I’ve moved. Yayness! I’m now living near the Cumberland Gap. I am also going to be starting school in a couple of weeks. I will try to keep posting regularly, but if a long span of time goes by without an update, then you’ll know why.
Time past, whenever I moved, I simply took stock of the chain stores in the new location. Despite their many drawbacks, box stores have the advantage of comfort and familiarity for people, like myself, who move often and/or have RoadTripping in their blood. I know that wherever I am, I can walk into a Walmart anywhere and know that I will can get exactly what I need and that it will be solid quality for a low price. I’ve got the inventory memorized, and the stores only have two layouts which are mirror images of each other, so it’s also easy to get in, get out, and get on with my life without even thinking about it.
But mindfulness is the name of the game now, which means that moving entails not only physically transferring all my possessions from one place to another, but also reassessing how to acquire all the goods and services I need in the most sustainable manner possible. I’m now living in a small rural town as opposed to living right in the city, which requires quite a significant adjustment in this regard. Aside from Walmart, the town has a Kroger and a Food City, a handful of fast food and casual dining, a smallish mall, a Good Will, and a handful of smaller stores. Like many small rural towns, the downtown is a bit shabby and most local businesses are struggling, though there is supposed to be a nice coffee shop that is a popular hang out. I’m going to be good and check out the local businesses to see what they are like, but I suspect that they won’t carry most of the goods that I use on a regular basis. One promising thing is a farmer’s market downtown that I have yet to check out.
This sounds a little limiting the way I’ve written it, but frankly, I’ve never been a fan of cities or suburbs, and I’m far happier living in the middle of nowhere, like I am now, than be within a stone’s throw of all the shopping I need. It just requires a bit of planning and strategizing, like scheduling long distance shopping trips, mail ordering, and doing without. What I’m hoping to do is make a once a month trip into the city to visit the food coop and Earth Fare and any other shopping that I need, visiting the farmer’s market on a regular basis when it’s open, and shopping at Kroger and Walmart as sparingly as I can. It’s possible that I’ll be able to network at the farmer’s market and find some more local food sources. I’m particularly hoping that I can find milk locally, since I really liked being able to buy local milk from pastured cows when I lived in Raleigh. It’s pretty much the only thing that I won’t be able to get from the food coop, since milk only lasts a couple weeks at most.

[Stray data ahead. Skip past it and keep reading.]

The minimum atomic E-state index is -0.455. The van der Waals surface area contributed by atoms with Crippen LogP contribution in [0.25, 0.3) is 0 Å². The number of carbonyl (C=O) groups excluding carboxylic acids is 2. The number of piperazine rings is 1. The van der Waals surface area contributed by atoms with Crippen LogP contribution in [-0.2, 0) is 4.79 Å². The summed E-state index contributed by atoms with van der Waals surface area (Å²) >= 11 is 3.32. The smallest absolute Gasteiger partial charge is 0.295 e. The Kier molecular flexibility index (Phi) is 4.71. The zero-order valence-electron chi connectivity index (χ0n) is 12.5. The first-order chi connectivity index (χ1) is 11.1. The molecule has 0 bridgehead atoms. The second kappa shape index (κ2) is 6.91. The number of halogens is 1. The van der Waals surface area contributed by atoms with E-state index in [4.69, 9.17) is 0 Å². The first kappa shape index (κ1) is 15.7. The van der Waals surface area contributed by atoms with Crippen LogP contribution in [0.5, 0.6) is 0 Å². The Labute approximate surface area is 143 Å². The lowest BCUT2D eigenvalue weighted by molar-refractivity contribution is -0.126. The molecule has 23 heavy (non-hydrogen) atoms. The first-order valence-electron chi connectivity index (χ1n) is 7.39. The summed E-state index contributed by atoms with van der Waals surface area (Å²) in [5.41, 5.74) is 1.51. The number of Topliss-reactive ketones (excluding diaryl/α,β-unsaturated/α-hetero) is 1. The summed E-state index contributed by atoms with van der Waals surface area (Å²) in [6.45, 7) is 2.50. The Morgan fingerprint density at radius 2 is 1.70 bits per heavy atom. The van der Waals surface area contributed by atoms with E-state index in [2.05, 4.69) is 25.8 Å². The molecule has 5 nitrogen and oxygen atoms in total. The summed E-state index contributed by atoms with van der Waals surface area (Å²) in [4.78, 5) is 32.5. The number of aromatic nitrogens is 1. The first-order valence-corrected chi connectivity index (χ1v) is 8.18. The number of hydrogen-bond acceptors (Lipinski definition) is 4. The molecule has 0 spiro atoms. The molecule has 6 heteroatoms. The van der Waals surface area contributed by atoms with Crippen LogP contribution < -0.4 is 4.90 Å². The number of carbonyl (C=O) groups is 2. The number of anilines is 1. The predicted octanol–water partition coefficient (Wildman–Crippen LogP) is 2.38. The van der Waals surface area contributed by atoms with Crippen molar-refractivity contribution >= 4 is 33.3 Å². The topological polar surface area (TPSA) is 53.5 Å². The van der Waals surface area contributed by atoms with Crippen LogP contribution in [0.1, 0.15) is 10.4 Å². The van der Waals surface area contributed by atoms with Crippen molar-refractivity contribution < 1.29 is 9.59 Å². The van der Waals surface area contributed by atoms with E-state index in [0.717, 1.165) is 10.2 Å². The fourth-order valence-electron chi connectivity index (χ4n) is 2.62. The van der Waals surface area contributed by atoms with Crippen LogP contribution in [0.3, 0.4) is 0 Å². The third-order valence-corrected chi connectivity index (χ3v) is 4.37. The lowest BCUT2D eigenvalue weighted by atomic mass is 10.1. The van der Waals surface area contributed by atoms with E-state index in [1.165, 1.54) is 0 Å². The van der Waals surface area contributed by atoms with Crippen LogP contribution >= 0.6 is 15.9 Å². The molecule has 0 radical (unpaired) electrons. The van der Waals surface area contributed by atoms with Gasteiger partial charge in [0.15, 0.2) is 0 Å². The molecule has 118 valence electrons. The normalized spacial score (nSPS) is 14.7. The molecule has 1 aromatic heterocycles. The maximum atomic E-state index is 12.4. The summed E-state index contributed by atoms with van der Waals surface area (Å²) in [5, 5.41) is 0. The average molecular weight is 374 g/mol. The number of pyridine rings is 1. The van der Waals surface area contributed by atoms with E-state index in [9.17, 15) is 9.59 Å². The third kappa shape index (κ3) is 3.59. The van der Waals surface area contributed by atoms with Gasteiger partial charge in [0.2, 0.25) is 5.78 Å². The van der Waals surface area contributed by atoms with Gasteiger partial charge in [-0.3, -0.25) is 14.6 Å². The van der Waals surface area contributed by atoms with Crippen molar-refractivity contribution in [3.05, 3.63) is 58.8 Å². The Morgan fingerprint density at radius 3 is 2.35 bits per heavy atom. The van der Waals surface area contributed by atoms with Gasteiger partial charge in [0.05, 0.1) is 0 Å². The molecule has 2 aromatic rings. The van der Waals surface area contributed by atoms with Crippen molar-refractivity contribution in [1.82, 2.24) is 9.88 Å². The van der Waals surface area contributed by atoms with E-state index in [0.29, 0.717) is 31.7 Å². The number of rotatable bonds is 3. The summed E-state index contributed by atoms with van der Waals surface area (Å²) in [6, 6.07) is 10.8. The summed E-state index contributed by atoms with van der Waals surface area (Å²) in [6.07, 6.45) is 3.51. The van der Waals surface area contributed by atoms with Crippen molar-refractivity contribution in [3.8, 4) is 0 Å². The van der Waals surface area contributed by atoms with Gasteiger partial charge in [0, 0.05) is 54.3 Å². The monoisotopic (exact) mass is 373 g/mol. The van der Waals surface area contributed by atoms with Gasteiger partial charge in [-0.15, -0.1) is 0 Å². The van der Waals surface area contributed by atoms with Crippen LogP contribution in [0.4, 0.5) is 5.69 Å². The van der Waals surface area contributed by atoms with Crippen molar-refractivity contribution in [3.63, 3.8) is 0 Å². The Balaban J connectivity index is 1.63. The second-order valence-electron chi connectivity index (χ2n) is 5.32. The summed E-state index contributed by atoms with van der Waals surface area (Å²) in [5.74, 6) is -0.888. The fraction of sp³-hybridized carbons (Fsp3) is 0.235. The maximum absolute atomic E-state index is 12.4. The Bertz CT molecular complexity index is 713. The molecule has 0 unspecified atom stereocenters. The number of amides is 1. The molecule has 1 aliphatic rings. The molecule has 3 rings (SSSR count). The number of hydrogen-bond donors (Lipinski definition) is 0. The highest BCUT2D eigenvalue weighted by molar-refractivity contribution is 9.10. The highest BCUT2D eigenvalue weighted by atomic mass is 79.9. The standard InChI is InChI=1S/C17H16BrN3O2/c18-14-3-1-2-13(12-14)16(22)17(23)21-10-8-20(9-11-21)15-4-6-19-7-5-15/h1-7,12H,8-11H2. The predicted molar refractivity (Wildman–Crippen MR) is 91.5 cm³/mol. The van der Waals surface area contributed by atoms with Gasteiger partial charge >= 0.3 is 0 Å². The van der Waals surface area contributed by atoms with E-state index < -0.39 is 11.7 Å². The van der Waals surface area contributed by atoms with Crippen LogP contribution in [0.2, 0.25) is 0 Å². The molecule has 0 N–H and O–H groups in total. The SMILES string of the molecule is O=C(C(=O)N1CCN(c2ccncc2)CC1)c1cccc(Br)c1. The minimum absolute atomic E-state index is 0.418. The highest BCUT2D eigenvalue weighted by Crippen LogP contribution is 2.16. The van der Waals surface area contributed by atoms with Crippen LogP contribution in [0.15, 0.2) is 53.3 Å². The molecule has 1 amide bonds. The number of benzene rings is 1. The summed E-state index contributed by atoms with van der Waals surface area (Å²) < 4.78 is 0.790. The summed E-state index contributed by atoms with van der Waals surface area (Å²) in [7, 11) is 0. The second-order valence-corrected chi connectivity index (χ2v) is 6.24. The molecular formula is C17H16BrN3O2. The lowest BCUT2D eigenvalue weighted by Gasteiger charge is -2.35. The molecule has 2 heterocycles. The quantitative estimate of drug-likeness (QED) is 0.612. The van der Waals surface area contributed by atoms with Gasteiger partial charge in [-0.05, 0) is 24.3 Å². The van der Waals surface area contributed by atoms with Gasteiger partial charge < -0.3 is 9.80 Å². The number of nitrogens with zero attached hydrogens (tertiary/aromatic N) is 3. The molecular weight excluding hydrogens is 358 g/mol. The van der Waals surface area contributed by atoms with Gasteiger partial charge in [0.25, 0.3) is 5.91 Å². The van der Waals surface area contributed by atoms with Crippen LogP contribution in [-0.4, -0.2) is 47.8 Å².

There are other advantages of living here too. One is that the town is very amenable to walking and biking, much more so than Raleigh. I may even be able bike commute to school (which is in the next town over). So I’m hoping to limit the driving to these once a month trips into the city and any other necessary long distance trips. That will be a great relief for me, because as much as I love RoadTripping, being forced to drive to get around anywhere in town has always really bugged me. I’m also planning on move to a much more rural location eventually, so living here will be a good way to transition.
As I’ve been packing and unpacking, I’ve found myself pondering about how people moved in the olden days, before our infrastructure supported such a mobile lifestyle and people’s wealth was much more tied to place and community. I guess that the only people who moved frequently were the very rich, who could bring enough material wealth with them to survive comfortably until they could establish themselves in a new place and build new social ties, and the very poor, who having nothing left to lose, either hit the road and survived any way they could…or they didn’t. As much as I love the mobility of contemporary society, I can’t help but be troubled by how it contributes to the eroding of community and the ties between human beings and their environment, when there’s the expectation that almost anyone can up and move to a new location if needed or wanted because of a job or anything else, but wherever one goes, it’s exactly the same, comforting and familiar. Migration patterns end up being based more on economics than on the ability of the land to sustain population.